A team of engineers has invented a new hybrid solar converter that produces steam and power using solar energy. The gadget operates at a relatively low cost and is said to have superior efficiency.
It is essential to note that the usual method of gathering power directly from the sun is via photovoltaics. The solar cells are ideal for generating energy from sunlight and have simple structures.
The devices which are known for collecting heat rather than light are solar concentrators. The contained liquid is being heated up by the sun’s rays. As a result, the power produced through the rotating turbine is ideal for industrial use or home heating.
It is essential to note that solar concentrators and photovoltaics are different and separate. However, the researchers have been trying to make it one hybrid device, but it has translated into a high cost and low efficiency. The team of engineers has made a new hybrid solar converter that works best for both.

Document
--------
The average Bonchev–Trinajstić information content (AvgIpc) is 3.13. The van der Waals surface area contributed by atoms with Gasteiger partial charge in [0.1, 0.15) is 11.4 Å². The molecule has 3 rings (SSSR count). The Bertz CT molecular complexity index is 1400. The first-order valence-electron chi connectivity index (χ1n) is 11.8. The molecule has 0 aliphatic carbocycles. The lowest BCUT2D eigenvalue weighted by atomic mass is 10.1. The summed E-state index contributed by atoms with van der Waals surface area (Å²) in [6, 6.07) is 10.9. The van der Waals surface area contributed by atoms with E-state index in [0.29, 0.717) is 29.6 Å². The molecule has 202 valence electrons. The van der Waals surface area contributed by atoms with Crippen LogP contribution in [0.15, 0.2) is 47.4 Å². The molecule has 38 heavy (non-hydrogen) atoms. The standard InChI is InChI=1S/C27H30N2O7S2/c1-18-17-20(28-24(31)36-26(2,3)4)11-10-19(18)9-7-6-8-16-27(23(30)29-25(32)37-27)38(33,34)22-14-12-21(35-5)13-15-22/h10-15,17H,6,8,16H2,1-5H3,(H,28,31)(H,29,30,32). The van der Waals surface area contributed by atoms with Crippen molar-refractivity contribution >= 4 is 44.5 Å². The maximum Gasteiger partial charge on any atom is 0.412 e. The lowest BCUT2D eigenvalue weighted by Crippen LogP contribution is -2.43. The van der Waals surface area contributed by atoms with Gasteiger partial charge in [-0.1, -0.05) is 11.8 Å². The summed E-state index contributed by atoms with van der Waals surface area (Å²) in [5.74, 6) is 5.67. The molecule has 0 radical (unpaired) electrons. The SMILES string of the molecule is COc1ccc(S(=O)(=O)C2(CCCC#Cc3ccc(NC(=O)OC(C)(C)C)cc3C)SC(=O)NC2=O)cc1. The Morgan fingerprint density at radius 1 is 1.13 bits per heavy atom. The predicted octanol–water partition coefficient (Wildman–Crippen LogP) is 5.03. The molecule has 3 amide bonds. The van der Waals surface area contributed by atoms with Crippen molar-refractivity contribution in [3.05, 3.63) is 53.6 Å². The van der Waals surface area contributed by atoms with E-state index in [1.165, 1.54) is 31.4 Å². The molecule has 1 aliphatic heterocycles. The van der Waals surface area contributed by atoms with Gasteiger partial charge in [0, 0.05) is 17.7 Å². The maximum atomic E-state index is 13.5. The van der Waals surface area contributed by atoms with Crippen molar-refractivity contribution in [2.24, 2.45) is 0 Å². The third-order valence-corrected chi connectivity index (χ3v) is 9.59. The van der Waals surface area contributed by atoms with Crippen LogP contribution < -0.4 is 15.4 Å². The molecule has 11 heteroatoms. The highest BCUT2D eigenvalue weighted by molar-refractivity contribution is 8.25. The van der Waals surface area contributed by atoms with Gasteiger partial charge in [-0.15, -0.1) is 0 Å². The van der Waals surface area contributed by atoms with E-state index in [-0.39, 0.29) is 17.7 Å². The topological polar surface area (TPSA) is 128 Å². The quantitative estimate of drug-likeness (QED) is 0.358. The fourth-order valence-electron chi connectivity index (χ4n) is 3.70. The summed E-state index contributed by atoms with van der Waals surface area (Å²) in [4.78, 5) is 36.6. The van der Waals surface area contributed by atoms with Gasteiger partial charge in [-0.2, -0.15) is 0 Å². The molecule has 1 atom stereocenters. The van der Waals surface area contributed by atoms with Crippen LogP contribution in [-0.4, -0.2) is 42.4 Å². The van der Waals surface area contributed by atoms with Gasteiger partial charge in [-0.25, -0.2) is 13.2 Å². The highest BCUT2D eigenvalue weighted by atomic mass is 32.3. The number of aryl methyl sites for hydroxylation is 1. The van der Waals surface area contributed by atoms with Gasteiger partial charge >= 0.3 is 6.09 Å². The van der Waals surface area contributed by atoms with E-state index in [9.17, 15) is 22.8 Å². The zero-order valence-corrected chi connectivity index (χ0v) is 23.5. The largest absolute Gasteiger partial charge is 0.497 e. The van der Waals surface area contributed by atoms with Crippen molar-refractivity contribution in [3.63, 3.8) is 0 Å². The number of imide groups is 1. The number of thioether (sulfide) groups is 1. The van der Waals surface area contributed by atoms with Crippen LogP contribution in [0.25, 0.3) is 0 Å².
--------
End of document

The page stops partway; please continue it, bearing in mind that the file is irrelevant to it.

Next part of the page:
The converter has a small machine in the middle of the parabolic collector, and it resembles a satellite dish. The dish is built of a mirror for reflecting the sun’s rays to the center. There are multi-junction solar cells at the base for transforming UV light into power.
The most crucial part is that the cells reorient the invisible light to the top of the gadget called the thermal receiver. The thermal receiver is enclosed with pressurized water and looks like a cup. The purpose of the pressurized water is to grasp heat and convert it into steam.
This team of engineers said that the process level of efficiency is over 85.1%, which translates that more energy from the sun is being transformed into power. The heating temperature is very high, 248 °C (478 ° F), compared to other heat energy collectors. That hotness is adequate for various industrial processes like pasteurizing, curing, drying and sterilizing.
The hybrid device also has a lot of benefits. The very first one is the cost of production, which is relatively low. The engineers say that the device has the ability to operate at 3 cents per kilowatt-hour.
The engineers come from the University of San Diego, Boeing-Spectrolab, Tulane University, San Diego State University, among other laboratories. The team has received more funding to enable them to continue with the further development of the device. The money is also meant for pilot tests and refining the technology.